Beyond the Exam Factory
We know that assessment in English schools is not designed to help children learn.
Its main purpose is to police schools and teachers, and it does untold damage in the process. It causes stress to children, depresses teachers, and provides little useful information to parents. It narrows the curriculum and penalises schools in the most disadvantaged areas.
This book was put together to open up real alternatives.
It draws on a wealth of experience and expertise over many decades, in England and internationally. It presents examples of a wide range of assessment methods which actually support students’ learning, rather than constraining it.
Primary schools are a particular focus, given the current crisis, but examples come from – and are relevant to – all age groups.
We hope it will lead to widespread discussion among teachers and heads, parents, school governors, politicians and the general public.
You can read this important new book by downloading it here: Beyond-the-exam-factory.pdf
For information on obtaining hard copies of the book please email firstname.lastname@example.org (prices will vary depending on how many copies are ordered).
The Mismeasurement of Learning is a collection of short essays presenting the evidence and the arguments around curriculum and assessment in primary education. Brought together by Reclaiming Schools and the NUT, essay authors include John Coe, Pam Jarvis and Guy Roberts-Holmes and Alice Bradbury.
Wynne Harlen’s report provides a critical review of the assessment system in England introduced between 2014 and 2016, in the light of evidence from research and practice in six other countries. It begins with some ground-clearing discussion of the terms used in relation to tests and other forms of pupil assessment. The next two sections concern the purposes of assessment, particularly formative and summative assessment, the uses of summative assessment data for accountability and national monitoring and the impact on curriculum content and pedagogy. Section four describes how assessment for these purposes and uses is conducted in England, Scotland, Wales, Northern Ireland, New Zealand, Sweden and France, concluding with an overview of themes running through these examples. The main points from this analysis are drawn together in the fifth section, providing a critical perspective on the system in England in light of alternative approaches in other systems. Finally some implications for policy and practice are identified.
This independent research was commissioned by the National Union of Teachers and conducted by Professor Merryn Hutchings.
This is a wide ranging research project that incorporates a survey of almost 8,000 teachers, an extensive literature review and quantitative research utilising case studies of both heads and teachers (not all of whom are NUT members) and children. Taken together, this research demonstrates the negative impact on children and young people in England of the current range of accountability measures in schools.
The National Union of Teachers and Association of Teachers and Lecturers commissioned Dr Alice Bradbury and Dr Guy Roberts Holmes to conduct independent research into baseline assessment. The research showed that teachers and school leaders had serious doubts as to the accuracy of the assessment and its use in measuring progress. Baseline Assessment led to ‘stopping teaching’ and was not seen as helping teachers get to know pupils better.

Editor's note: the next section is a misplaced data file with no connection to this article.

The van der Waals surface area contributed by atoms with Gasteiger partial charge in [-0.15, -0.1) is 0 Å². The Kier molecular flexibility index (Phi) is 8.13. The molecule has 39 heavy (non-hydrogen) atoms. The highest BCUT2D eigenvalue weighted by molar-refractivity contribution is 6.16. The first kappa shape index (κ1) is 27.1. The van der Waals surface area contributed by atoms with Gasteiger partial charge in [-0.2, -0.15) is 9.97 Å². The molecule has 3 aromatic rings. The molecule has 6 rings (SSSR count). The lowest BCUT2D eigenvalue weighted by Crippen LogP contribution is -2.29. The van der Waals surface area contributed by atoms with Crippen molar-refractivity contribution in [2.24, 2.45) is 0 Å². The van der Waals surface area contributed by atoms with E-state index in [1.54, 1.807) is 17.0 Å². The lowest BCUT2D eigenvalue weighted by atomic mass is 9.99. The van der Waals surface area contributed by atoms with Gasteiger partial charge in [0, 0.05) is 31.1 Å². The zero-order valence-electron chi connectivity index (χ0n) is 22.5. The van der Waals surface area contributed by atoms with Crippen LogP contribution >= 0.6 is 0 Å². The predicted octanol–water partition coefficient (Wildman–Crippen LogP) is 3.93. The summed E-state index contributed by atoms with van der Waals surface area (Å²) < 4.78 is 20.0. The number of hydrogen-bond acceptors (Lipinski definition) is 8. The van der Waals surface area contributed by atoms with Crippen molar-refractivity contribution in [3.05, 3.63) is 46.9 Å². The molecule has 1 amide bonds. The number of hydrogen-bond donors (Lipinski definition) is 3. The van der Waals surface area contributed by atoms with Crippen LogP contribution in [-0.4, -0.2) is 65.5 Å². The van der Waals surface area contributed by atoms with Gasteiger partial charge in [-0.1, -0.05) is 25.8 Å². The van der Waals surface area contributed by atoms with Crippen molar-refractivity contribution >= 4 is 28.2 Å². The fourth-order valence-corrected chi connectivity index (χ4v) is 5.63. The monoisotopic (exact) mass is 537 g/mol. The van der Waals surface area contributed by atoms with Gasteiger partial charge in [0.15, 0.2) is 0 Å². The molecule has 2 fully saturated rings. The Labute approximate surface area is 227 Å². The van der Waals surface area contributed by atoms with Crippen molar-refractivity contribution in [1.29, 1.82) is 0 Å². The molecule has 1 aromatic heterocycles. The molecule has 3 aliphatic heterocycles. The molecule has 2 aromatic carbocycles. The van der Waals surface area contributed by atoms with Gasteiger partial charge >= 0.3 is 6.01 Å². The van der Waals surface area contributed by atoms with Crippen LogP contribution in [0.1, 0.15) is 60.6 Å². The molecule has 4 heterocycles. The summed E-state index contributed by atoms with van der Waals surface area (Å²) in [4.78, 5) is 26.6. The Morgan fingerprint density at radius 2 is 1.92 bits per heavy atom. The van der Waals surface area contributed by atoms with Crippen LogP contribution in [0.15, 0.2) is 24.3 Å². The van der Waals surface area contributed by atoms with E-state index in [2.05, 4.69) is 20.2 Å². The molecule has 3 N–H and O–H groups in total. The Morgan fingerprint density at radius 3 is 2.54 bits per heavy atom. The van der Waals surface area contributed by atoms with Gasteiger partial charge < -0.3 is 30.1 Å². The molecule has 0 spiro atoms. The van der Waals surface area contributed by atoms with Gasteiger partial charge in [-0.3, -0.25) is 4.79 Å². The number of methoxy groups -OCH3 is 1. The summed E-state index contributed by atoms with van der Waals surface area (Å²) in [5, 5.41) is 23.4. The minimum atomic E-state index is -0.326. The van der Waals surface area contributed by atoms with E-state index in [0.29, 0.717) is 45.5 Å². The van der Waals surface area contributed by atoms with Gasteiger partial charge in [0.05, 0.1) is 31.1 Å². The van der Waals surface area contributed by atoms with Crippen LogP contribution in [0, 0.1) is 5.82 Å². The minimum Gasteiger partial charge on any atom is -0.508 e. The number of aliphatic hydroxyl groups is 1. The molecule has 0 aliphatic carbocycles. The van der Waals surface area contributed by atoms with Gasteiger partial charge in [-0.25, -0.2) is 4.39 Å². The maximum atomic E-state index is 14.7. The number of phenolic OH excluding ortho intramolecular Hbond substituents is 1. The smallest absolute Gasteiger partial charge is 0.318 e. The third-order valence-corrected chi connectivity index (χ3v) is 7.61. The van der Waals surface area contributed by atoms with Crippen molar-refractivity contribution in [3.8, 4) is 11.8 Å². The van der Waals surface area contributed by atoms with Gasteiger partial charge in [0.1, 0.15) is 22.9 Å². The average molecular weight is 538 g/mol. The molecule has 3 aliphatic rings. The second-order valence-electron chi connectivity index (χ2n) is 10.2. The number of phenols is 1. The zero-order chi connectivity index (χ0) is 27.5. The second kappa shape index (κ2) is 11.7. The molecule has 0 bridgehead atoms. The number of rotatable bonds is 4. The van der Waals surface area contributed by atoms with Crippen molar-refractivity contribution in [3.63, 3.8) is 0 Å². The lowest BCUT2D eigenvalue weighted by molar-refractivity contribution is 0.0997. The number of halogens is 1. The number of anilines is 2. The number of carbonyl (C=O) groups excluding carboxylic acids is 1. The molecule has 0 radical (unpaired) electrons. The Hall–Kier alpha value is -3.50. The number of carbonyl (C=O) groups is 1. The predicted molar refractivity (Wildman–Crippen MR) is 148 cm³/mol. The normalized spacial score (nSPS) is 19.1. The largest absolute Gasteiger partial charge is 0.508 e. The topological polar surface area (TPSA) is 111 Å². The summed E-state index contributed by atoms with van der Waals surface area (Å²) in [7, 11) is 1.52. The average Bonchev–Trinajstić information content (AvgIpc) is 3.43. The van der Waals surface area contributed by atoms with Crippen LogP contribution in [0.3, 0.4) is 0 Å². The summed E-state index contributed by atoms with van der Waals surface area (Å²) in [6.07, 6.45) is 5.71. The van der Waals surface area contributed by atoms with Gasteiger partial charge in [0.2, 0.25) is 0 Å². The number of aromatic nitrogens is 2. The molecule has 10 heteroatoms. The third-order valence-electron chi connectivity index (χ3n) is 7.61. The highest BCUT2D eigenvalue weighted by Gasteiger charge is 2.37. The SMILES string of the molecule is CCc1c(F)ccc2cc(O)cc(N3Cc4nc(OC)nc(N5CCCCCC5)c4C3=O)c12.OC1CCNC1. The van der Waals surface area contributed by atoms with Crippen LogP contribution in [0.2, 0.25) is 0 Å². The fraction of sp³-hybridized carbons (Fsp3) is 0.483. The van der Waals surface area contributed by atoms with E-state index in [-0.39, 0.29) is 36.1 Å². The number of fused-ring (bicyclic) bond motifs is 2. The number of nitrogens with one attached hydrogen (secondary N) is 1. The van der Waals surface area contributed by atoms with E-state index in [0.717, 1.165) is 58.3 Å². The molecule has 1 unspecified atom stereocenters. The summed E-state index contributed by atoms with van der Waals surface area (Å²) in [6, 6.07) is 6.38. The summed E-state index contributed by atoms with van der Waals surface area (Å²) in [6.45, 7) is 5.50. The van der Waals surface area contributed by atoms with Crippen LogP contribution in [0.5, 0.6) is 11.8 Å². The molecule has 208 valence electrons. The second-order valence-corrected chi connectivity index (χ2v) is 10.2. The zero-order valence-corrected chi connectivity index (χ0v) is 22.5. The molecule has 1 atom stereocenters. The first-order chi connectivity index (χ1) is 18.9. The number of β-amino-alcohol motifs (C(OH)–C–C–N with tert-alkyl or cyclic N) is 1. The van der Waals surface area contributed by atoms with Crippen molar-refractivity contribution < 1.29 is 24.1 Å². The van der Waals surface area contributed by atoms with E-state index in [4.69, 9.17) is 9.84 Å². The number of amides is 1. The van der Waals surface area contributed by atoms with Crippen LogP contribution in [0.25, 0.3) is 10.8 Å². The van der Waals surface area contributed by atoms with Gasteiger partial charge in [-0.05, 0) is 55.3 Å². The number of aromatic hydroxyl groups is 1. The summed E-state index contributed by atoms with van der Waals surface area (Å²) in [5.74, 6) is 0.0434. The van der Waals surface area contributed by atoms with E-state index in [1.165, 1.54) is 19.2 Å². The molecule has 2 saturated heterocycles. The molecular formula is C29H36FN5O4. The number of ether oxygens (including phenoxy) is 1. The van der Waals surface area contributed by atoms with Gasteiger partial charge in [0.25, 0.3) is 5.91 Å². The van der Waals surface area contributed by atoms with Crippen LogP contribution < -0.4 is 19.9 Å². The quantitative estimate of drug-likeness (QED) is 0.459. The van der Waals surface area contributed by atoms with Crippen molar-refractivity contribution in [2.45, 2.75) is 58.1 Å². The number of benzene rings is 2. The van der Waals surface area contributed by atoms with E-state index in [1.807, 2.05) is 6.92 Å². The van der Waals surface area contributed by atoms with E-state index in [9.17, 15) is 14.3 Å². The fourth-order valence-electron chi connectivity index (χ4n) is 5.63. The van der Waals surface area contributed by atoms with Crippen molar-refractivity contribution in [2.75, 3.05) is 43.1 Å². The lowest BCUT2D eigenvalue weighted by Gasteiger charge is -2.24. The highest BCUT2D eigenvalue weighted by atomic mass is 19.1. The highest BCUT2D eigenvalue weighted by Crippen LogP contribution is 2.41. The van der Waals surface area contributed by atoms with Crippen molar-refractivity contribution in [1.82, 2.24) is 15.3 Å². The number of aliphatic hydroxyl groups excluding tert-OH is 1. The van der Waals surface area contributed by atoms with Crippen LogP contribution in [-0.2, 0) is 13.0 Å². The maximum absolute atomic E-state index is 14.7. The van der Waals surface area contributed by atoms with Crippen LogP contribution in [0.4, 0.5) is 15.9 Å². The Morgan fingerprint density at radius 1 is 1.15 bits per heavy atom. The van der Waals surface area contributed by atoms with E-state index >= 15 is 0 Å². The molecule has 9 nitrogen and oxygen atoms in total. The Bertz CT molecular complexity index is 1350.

This research report and the campaign surrounding it played an important role in the Government’s abandonment of Baseline Assessment and the report received the 2016 BERA SAGE Public Impact Award.
OECD (Organisation for Economic Co-operation and Development) (2013) Synergies for Better Learning: An International Perspective on Evaluation and Assessment, OECD Reviews of Evaluation and Assessment in Education. This report compares the experience of 28 OECD countries, analyses the strengths and weaknesses of different approaches, and offers policy advice on using evaluation and assessment to improve the quality, equity and efficiency of education. It draws on a major study, the OECD Review on Evaluation and Assessment Frameworks for Improving School Outcomes.
NSPCC ChildLine focused their annual report 2013-14 on children’s mental health. ‘Under Pressure’ highlighted the increase in school related stress, anxiety and other mental health problems, including in primary school aged children, that ChildLine were taking calls about.
The CLPE Reading and Writing Scales describe the journey that children make in order to become literate. They help teachers to understand what progression looks like in reading and writing. CLPE have designed the Scales to illustrate how schools can provide an environment that supports children’s development as readers and writers and to suggest some next steps that teachers can plan in order to take children into the next phase of their development. The pedagogy underpinning the scales and the Next Steps is grounded in a coherent theory of children’s language and literacy development, exemplified by the research element of this document, a review of current relevant research
Getting EVERYONE Reading for Pleasure contains a wealth of practical suggestions about how activities to promote reading for pleasure can be introduced back into the classroom or organised on a whole school basis.
Children should have access to a broad and balanced education that helps them to achieve, whoever they are and whatever they want to do. The NUT worked for two years with five primary schools to consider how ‘traditional’ gender stereotypes could be challenged in nursery and primary classrooms and has produced three resources for primary schools on ‘breaking the mould’.